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November 9, 1994

Child and Adolescent Psychiatry: Modern Approaches

Author Affiliations

Los Angeles, Calif

JAMA. 1994;272(18):1465-1467. doi:10.1001/jama.1994.03520180095046

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This formidable tome has 64 chapter headings with at least that many authors and coauthors. In addition to the three hardcover editions, there have been three paperback versions—which all adds up to a popular, practical resource. Because it leads the reader step-by-step, presumably the book intends to inform both young and seasoned professionals. The chapters average about 20 pages each. The bibliographies are extensive. I will try to give a useful line or two about most subjects covered. However, because I am closely following the arrangement of the book, the review's structure may seem somewhat nonsequential.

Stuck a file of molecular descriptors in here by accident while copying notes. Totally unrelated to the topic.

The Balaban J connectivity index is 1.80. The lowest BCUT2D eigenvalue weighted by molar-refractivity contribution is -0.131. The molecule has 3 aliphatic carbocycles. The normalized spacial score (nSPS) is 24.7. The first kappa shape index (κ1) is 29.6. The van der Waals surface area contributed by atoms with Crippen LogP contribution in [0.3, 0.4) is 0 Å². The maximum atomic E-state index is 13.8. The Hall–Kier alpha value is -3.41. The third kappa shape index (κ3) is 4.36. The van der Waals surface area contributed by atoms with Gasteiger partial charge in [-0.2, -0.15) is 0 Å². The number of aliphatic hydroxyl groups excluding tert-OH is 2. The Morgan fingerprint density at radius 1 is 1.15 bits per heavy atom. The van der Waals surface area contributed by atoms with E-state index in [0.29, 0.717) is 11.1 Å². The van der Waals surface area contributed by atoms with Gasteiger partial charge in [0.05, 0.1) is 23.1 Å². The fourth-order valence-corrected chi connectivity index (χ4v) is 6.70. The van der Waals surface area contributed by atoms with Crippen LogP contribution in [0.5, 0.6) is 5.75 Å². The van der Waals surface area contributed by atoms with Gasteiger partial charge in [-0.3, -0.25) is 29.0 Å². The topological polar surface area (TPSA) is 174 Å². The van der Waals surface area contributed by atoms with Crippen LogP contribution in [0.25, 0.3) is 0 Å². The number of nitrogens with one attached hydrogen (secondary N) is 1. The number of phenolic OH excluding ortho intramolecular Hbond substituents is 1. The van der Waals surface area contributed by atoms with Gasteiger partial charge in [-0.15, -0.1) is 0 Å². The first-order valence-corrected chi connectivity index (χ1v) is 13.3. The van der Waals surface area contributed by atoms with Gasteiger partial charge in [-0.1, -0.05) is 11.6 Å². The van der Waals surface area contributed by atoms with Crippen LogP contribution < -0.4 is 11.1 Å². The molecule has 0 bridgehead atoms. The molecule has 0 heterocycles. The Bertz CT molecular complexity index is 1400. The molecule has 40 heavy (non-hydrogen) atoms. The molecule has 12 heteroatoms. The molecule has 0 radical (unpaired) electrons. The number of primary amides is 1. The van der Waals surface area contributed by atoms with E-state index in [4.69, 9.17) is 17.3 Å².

In "Psychiatric Interviewing," we are warned that leading questions have almost no place, since children have short memories. Should the same clinician interview both children and parents? Yes, to avoid the splitting of issues.

The early chapter "Diagnostic Appraisal" is too roundabout. A later chapter emphasizes, in every case, history and physical examination with

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